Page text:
Is phosphorus deficiency impacting your income?

14 October 2016

By Geoff Niethe, MLA Project Coordinator Animal Production

The impact of phosphorus (P) deficiency in Australian grazing systems has been recognised and researched for more than a century.

P is an essential component in the diet of all cattle especially when pastures are green as it improves dry matter intake which leads to improved growth rates and better fertility. Lactating cows need extra phosphorus all the time as they lose a lot through milk production.

The Empire Marketing Board of Great Britain contributed to research funding in 1932 by Turner et al when lameness in cattle (peg leg) was causing major concerns in the Charters Towers region. Fifty years later Lazenby et al was able to demonstrate the effect superphosphate had on pasture production in legume-based intensive grazing systems – a fact well recognised by livestock producers in southern Australia for many years.

The questions producers need to ask themselves in times of increasing land prices and improved livestock values are:

  • What is the P status of my paddocks?
  • What is the most cost effective approach to addressing P deficiency?
  • Will I get a positive return by the addition of P to my grazing enterprise?

Gavin Peck, a research scientist with the Queensland Department of Agriculture and Fisheries, in his current MLA-funded research to find suitable legume varieties for southern Queensland, is exploring a whole range of options including soil P levels and the economics of improving productivity in selected regions by application of P to pastures.

One thing that he didn’t expect to find was that in some soil types in areas previously thought to have sufficient P, such as old cropping country in the Brigalow Belah region of Wandoan, are now actually deficient. He then went on to identify that this was having a huge impact in growing steers.

Wandoan Steers
ABOVE: Steers at Wandoan not performing as expected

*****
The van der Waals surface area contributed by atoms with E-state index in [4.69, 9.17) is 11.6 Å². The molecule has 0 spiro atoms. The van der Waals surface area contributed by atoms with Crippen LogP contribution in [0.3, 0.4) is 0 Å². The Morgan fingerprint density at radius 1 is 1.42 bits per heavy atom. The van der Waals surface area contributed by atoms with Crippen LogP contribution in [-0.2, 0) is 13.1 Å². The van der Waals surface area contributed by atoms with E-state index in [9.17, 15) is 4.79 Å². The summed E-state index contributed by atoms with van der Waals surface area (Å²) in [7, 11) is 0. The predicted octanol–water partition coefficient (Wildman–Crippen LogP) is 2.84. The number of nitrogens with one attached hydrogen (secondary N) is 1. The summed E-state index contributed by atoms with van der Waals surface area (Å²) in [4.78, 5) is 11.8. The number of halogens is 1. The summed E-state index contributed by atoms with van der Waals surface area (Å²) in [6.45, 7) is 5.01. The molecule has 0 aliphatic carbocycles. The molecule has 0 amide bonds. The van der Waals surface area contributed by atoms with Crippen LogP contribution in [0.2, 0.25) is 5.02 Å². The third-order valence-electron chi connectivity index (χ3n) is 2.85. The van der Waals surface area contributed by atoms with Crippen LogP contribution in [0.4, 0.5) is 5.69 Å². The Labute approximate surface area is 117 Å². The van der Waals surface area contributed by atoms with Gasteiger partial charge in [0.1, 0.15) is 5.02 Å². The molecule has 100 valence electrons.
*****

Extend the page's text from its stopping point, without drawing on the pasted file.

The diagnosis was confirmed in these growing animals by taking a simple blood test and establishing their plasma inorganic phosphorus levels.
“We now need to look at the options available to address the problem. The simple solution would be to supplement animals with P over the wet season but other possibilities may exist," Gavin said.

"For example, in this situation we may get a very good pasture response by applying superphosphate to the pastures, which will improve legume growth that promotes increased soil nitrogen levels which in turn will lift grass production and ultimately increase carrying capacity as well.”

The key messages to come out of all this work are:

  • Just because your cattle don’t have peg leg doesn’t mean they are not P deficient.
  • Establish the P status of your paddocks – they most likely will not be all the same.
  • Take blood samples from growing animals in a good season.
  • Explore all the available options to ensure you are getting maximum return for P investment.
  • Do some simple superphosphate strip trials in suspect paddocks and monitor the response.

MLA has invested around $3 million of levy dollars in P related research in northern Australia in the past five years and while it is a very old story, it seems there are potentially huge gains still to be made by gaining a better understanding of the problem and ensuring improved adoption of the findings.

More information
Download MLA's manual on Phosphorus management in beef cattle in northern Australia 
Geoff Niethe E:

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